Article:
The looming writers strike in the U.S. could be an “interesting opportunity” for producers working outside the country in an era of globalized content, CAA’s head of Global TV Ted Miller told a panel at the MIA Market in Rome on Thursday.

“I think there’s likely going to be a writers strike,” he said. “I’m not a prognosticator, but they seem to be leaning that way because the writers feel they have leverage if they strike on some of the very important issues that are meaningful to them,” he said.  

The Writers Guild Of America (WGA) is currently limbering up for negotiations with the U.S. studios, networks and streamers over the updating of their current contract which expires on May 1, 2023.

Having been on the backfoot during the last negotiations in 2020 due to the Covid-19 pandemic, the guild is determined to address key issues like minimum pay rates, streaming residuals as well as pension and health benefits.  

“For producers making content outside of the U.S., especially English language content, I think there’ll be a really interesting opportunity as we head towards that strike date in May. There will be an appetite at the U.S. buyers, streamers or otherwise for content,” said Miller.

“Strikes happen fairly frequently in the U.S. with the Writers Guild. There’s a work stoppage and then there’s a lack of new content. That’s always an opportunity and I think the marketplace is just so much better set up today to find content from other places to bring to those U.S. audiences.

“I don’t mean to be negative to the writers, but you could have that secondary effect of ‘Okay, now we’re just going do foreign content’. The studios can get pretty tenacious, but I do think it’s an opportunity for outside suppliers.”

Miller was talking on a panel exploring opportunities in the scripted sector in a changing landscape, alongside Fremantle Group COO and Continental Europe CEO, Andrea Scrosati; talent manager Robert Lazar at Marathon Management; Lorenzo De Maio, President of De Maio Entertainment and Danna Stern, former MD of Israel’s Yes Studios, who has recently set up shop in Berlin.

The same group took part in a similar panel at the 2021 edition of MIA. They kicked off Thursday’s talk by reflecting on how much the landscape had changed since then.

“What a difference a year makes,” said Stern. “We were here talking up Netflix, how they could do no wrong; how streaming is where everything is going, how there’s going to be these international platforms launching, HBO Max, Paramount+.

“Then suddenly, April comes, and Netflix is not hitting its numbers. Suddenly streaming is gone. It’s not a thing. International is not a thing. Everybody’s consolidating, stopping production, halting expansion.”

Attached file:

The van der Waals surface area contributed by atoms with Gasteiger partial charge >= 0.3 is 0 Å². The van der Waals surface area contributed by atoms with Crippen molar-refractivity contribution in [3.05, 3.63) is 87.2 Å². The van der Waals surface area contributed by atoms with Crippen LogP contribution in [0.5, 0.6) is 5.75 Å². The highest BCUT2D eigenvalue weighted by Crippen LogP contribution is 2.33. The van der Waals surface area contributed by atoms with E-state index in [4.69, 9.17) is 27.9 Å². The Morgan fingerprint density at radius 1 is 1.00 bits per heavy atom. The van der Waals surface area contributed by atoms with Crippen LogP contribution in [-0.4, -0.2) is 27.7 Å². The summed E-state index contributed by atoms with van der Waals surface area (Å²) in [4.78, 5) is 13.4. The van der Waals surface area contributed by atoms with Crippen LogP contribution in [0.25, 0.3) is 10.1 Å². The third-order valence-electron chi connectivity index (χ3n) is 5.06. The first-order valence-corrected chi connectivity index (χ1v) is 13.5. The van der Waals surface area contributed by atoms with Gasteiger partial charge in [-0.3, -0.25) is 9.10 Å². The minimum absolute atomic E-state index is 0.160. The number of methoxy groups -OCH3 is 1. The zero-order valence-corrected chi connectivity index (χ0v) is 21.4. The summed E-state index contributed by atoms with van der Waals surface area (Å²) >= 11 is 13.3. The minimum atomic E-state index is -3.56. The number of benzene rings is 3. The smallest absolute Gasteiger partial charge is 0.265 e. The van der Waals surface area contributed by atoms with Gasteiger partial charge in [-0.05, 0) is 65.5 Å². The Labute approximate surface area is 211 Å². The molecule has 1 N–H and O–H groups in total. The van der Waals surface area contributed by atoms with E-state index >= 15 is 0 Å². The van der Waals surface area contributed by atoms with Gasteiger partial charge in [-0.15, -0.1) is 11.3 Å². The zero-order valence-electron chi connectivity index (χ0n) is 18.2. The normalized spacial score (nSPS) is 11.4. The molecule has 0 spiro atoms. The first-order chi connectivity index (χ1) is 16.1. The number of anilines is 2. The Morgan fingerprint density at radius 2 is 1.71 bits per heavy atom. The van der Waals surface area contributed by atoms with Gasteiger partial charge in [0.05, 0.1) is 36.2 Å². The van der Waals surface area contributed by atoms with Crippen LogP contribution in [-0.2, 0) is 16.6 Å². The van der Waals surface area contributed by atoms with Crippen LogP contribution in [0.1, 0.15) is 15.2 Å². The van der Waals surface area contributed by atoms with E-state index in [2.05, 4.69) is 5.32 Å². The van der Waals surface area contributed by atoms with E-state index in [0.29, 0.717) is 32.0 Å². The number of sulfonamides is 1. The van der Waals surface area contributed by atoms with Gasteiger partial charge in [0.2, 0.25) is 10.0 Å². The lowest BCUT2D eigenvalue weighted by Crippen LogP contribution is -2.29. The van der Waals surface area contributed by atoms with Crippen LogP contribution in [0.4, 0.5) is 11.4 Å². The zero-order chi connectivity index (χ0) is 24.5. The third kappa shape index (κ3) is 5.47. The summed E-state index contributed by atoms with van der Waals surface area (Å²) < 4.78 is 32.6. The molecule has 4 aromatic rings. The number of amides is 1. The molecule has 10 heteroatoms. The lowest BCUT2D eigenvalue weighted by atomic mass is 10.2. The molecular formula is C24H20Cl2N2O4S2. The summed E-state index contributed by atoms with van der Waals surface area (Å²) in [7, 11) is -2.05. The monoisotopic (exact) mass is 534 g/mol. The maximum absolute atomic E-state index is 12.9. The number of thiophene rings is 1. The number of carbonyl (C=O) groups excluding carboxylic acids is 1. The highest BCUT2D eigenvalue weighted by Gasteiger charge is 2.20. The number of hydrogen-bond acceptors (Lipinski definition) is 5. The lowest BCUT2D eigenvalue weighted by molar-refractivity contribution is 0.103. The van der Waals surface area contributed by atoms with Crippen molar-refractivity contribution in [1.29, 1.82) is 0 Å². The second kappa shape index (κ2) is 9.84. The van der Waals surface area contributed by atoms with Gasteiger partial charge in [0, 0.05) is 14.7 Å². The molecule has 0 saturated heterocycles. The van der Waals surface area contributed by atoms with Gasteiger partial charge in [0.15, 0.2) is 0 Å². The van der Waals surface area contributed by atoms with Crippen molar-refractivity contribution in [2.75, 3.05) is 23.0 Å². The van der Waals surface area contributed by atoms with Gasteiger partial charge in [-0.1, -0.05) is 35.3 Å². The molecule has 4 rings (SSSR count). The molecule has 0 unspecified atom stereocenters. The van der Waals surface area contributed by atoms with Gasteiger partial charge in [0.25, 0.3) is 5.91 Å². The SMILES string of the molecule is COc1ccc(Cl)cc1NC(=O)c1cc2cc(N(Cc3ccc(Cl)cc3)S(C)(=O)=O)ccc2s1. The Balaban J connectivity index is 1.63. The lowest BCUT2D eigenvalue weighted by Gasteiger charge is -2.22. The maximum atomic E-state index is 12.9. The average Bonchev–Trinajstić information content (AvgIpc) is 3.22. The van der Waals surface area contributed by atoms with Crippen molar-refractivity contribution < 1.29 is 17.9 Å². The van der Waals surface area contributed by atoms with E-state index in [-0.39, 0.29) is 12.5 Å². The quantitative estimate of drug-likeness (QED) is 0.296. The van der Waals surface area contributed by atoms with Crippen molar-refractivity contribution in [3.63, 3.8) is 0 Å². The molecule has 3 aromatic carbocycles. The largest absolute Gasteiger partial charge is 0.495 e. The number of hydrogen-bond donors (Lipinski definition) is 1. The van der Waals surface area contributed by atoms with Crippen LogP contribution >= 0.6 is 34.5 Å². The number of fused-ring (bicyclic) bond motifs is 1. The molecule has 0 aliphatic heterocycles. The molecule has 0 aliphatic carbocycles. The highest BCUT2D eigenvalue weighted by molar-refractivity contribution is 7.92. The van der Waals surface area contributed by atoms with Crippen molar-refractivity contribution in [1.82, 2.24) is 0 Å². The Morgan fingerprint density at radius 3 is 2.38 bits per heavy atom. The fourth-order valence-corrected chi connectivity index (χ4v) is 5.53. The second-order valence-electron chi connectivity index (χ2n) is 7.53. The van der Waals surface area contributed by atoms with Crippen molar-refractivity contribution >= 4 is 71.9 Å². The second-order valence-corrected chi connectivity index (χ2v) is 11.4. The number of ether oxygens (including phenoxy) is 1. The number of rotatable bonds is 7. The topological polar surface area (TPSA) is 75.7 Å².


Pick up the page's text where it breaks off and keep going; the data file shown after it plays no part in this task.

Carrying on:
Stern said she felt this had resulted in a more collaborative approach, while De Maio talked about a newfound openness in the sector.   

“It feels like everyone is open again. Everyone has to think a little bit harder and a little bit differently, including all the buyers, which really opens up some interesting conversations,” he said.

Fremantle’s Scrosati said that international content was still in demand, but that the changing fortunes of the streamers meant global all-rights deals had fallen out of fashion for now.

“A year ago, if you had a great show in South Korea, you sold it to Netflix to be a global show,” he said. “I think we’re back in a place where, if you have a great show in South Korea, you can actually package it and then sell it on a territory-by-territory basis, as we were doing three, four years ago,” he said.  “As a producer, I find that pretty cool because that means you actually keep IP.”

Scrosati suggested that subscription-based streamers would come under further pressure in the coming months due to the cost-of-living crisis, particularly in Europe, which in turn would bolster the rise of AVOD services.

“Families are going to be sitting at their kitchen table in October and November looking at their energy bill and saying, ‘Okay, nine subscriptions. No, I can’t do that but you still want content’ and they’ll be turning to Pluto, Roku or ad-supported Netflix,” he said.

Miller said this change in approach by the platforms would be another source of opportunity.

“They all said they would never have advertising or theatrical and, of course, they ebb and flow, because whether it’s the economics or a stock drop, they all have to flow, and for all of us on this side that’s an opportunity, whether you’re in the representation business, production or distribution.”


Source link